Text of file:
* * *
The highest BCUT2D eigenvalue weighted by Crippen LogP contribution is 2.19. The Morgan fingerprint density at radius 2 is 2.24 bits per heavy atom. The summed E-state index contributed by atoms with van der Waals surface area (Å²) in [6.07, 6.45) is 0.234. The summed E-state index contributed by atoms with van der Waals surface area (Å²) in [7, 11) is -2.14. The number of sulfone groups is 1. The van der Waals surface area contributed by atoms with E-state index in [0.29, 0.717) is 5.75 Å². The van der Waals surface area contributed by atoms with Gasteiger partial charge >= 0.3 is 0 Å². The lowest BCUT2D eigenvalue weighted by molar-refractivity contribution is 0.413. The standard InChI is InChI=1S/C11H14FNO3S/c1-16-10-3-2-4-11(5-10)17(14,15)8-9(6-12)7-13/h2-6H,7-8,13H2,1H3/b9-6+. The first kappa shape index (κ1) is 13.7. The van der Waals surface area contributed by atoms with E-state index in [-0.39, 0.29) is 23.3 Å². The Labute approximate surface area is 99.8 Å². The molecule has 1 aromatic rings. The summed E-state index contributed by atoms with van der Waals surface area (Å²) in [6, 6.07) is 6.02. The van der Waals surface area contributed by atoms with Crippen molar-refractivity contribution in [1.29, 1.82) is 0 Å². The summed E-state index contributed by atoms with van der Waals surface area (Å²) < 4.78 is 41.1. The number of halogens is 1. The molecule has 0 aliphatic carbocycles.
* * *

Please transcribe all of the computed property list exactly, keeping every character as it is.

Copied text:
The highest BCUT2D eigenvalue weighted by Crippen LogP contribution is 2.19. The Morgan fingerprint density at radius 2 is 2.24 bits per heavy atom. The summed E-state index contributed by atoms with van der Waals surface area (Å²) in [6.07, 6.45) is 0.234. The summed E-state index contributed by atoms with van der Waals surface area (Å²) in [7, 11) is -2.14. The number of sulfone groups is 1. The van der Waals surface area contributed by atoms with E-state index in [0.29, 0.717) is 5.75 Å². The van der Waals surface area contributed by atoms with Gasteiger partial charge >= 0.3 is 0 Å². The lowest BCUT2D eigenvalue weighted by molar-refractivity contribution is 0.413. The standard InChI is InChI=1S/C11H14FNO3S/c1-16-10-3-2-4-11(5-10)17(14,15)8-9(6-12)7-13/h2-6H,7-8,13H2,1H3/b9-6+. The first kappa shape index (κ1) is 13.7. The van der Waals surface area contributed by atoms with E-state index in [-0.39, 0.29) is 23.3 Å². The Labute approximate surface area is 99.8 Å². The molecule has 1 aromatic rings. The summed E-state index contributed by atoms with van der Waals surface area (Å²) in [6, 6.07) is 6.02. The van der Waals surface area contributed by atoms with Crippen molar-refractivity contribution in [1.29, 1.82) is 0 Å². The summed E-state index contributed by atoms with van der Waals surface area (Å²) < 4.78 is 41.1. The number of halogens is 1. The molecule has 0 aliphatic carbocycles.